FORT WORTH, Texas (SWBTS) – Christians can be deceived by “counterfeit Christianity,” James Walker, president of Watchman Fellowship of Arlington, Texas, said during a chapel service at Southwestern Baptist Theological Seminary, Oct. 25.

“Except for God’s grace, any one of us could be involved in Wicca, the occult or New Age spirituality,” Walker said. “What we want to do is begin to understand and recognize what the difference between genuine and counterfeit is, but also to have a heart to reach out to those of other faiths.”

A fourth-generation Mormon before his conversion to faith in Jesus Christ, Walker warned Christians of the signs of deception found in 2 Corinthians 11:3-4 which are prevalent in alternative faiths. He identified three specific signs of religious cults, citing that they proclaim “another Jesus, another spirit or another gospel” from that of orthodox Christianity. He shared the Mormon and Jehovah’s Witness views of Jesus and showed a video of Oprah Winfrey saying, “there are millions of ways to get to God (other than Jesus).”

Walker recognized that the majority of people in cults are nice people and often use similar terminology to that used by Christians. “Counterfeits are going to use our words,” he said, adding, “They will use all of our vocabulary, but watch out, because they have their own dictionary.” Christians must be prepared to ask them what they mean by the words they use.

Watchman Fellowship is an independent, nondenominational Christian research and apologetics ministry that focuses on providing information and Christian resources for understanding new religious movements, cults, the occult and the New Age movement. The organization recently agreed to reposit its unique collection of materials with Southwestern Seminary. The library was dedicated during the seminary’s chapel service.

Founded in 1978 by David Henke, Watchman Fellowship has built an extensive library consisting of books, files, periodicals and other media that are, for the most part, primary documentation produced by groups such as the Church of Scientology, the Mormons and Jehovah’s Witnesses, among others. With the transfer now complete, the seminary houses more than 50,000 of such items, including more than 20,000 books, in the special collections department of its A. Webb Roberts Library.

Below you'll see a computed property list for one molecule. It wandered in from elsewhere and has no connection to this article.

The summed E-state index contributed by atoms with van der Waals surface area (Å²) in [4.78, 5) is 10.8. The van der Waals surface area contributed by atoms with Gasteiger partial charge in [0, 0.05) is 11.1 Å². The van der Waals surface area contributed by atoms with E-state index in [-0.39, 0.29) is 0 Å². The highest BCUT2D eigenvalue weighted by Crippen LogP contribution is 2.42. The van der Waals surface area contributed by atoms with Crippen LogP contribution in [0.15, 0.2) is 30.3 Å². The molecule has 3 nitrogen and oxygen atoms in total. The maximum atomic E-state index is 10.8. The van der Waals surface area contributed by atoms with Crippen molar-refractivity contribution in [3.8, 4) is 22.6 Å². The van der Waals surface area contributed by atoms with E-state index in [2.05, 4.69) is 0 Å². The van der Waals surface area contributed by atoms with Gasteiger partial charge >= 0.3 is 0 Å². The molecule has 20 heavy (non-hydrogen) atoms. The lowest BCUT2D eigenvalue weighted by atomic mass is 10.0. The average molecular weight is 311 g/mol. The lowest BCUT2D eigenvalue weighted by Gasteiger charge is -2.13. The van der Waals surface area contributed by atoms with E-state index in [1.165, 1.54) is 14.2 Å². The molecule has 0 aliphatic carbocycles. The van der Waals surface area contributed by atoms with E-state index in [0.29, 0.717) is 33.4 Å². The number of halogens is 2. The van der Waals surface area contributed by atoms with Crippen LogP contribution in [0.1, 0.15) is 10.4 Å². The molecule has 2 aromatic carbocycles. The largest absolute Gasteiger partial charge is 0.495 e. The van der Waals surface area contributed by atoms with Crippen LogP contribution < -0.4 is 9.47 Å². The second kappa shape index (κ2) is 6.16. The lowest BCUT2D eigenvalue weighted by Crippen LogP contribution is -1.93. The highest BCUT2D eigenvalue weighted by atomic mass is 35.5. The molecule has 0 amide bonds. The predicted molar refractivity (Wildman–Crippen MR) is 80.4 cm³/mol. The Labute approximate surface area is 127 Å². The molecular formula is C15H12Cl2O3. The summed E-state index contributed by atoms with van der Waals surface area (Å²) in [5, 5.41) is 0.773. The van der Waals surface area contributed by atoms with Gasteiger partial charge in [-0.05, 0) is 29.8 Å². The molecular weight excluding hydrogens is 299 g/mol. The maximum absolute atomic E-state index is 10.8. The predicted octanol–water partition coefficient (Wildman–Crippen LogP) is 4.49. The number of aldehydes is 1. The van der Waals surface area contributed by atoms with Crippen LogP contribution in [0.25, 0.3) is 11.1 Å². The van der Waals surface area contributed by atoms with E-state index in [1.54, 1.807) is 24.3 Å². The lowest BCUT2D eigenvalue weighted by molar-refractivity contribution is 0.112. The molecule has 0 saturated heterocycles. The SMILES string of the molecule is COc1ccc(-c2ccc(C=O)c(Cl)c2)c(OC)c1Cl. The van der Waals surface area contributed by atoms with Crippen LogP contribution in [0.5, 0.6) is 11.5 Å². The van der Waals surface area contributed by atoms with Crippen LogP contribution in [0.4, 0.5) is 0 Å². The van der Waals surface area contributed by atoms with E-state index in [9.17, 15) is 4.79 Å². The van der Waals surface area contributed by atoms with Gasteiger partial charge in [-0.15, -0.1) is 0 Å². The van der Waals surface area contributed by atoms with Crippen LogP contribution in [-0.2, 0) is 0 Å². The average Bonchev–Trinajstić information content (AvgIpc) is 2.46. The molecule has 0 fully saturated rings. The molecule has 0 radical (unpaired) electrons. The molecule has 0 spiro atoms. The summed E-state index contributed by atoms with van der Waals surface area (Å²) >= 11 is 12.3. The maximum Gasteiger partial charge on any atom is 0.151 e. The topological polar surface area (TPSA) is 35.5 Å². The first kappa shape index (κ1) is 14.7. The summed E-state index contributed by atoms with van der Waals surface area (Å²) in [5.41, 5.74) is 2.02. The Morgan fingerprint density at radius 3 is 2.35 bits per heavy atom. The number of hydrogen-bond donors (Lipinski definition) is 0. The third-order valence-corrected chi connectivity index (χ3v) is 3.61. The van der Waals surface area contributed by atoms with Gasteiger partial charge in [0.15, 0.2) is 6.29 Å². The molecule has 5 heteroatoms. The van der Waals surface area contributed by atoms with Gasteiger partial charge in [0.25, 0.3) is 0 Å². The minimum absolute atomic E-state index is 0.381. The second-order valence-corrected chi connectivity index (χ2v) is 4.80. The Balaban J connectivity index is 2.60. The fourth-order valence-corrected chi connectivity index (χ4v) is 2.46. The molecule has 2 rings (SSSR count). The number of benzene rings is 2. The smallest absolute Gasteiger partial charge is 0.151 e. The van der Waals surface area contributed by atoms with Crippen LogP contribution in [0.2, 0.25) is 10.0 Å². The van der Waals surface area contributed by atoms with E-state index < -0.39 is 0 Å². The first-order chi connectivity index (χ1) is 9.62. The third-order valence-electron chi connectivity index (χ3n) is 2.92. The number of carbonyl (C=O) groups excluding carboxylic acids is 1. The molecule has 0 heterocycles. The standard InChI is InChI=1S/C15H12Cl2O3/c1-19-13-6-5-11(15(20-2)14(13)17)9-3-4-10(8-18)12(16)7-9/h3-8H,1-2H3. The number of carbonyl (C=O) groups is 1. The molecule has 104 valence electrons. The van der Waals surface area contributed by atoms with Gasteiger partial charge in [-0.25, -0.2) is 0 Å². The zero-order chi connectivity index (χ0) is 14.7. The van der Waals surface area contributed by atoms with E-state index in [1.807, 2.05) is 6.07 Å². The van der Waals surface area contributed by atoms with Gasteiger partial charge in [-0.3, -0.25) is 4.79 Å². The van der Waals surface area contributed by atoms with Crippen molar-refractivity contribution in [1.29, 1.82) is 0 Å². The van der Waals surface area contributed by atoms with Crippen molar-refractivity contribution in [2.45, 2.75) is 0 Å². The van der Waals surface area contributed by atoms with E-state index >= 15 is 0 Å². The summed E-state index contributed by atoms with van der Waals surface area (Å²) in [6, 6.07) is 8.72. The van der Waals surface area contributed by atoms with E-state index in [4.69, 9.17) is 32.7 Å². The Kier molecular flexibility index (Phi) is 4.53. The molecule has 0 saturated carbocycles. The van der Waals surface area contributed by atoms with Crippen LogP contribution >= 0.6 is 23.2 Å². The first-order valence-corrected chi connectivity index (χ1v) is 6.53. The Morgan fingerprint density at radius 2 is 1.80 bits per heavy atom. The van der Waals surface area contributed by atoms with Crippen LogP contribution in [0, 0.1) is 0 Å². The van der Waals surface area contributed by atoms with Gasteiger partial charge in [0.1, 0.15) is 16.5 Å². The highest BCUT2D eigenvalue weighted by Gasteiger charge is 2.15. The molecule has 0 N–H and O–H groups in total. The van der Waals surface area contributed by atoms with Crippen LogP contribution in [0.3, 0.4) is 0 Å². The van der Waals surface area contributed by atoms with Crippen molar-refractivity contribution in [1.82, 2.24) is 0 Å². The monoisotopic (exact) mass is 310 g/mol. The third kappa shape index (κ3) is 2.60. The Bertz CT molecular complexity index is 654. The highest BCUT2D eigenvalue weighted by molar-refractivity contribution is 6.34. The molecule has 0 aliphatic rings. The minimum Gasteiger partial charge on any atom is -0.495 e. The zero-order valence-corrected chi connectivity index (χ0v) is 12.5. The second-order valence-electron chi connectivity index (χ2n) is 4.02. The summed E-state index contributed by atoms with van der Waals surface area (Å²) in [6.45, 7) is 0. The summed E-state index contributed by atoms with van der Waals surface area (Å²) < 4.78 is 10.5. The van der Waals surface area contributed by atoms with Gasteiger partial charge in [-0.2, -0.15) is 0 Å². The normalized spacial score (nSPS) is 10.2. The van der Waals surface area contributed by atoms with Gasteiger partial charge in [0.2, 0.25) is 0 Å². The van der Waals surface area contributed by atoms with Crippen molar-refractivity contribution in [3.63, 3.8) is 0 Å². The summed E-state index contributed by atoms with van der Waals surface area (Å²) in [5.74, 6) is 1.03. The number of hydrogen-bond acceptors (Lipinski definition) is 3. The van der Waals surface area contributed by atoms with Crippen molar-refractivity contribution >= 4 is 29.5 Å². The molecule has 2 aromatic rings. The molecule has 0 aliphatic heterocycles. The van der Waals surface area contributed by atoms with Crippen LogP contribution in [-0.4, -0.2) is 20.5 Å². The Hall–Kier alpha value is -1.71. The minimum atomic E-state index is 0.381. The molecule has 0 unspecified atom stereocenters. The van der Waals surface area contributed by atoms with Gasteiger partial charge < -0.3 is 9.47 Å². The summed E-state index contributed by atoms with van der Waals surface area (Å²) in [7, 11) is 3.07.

“We live in an age where spiritual discernment is of paramount corpus to us,” said Berry Driver, dean of libraries at Southwestern. Driver thanked the Watchman Fellowship for their contribution to aiding students in this area, noting that it will be a great resource for students.

The collection has been accumulated over the past 20 years and was obtained through a variety of legitimate means such as estate sales, used bookstores, donations or transactions with new Christians who saw the benefit of making these documents or errant teachings available for ministry purposes. “Word has gotten out about Watchman through the years. When people come across materials, they donate to us or allow us to buy from them,” Walker said. “Occasionally, we have paid top dollar for some of the harder-to-find books.”

The collection contains items such as a replica of an original 1830s-era Book of Mormon produced by the Mormon Church that has been out of print for more than a decade. Compared to more recent versions, it gives evidence of the significant and even radical changes Mormons have made to the Book of Mormon over the years as they have tried to make it more palatable to a broader audience.

There is also pre-1975 material produced by the Watchtower Society (Jehovah’s Witnesses) which contains earnest prophecies that Armageddon will happen in 1975 and significantly impacts their credibility.

“We at Southwestern Seminary are grateful to become the repository of the amazing collection of monographs and other significant data relating to most of the cults,” said Southwestern Seminary President Paige Patterson. “As far as I know, this collection is the most unique of its kind in the world.”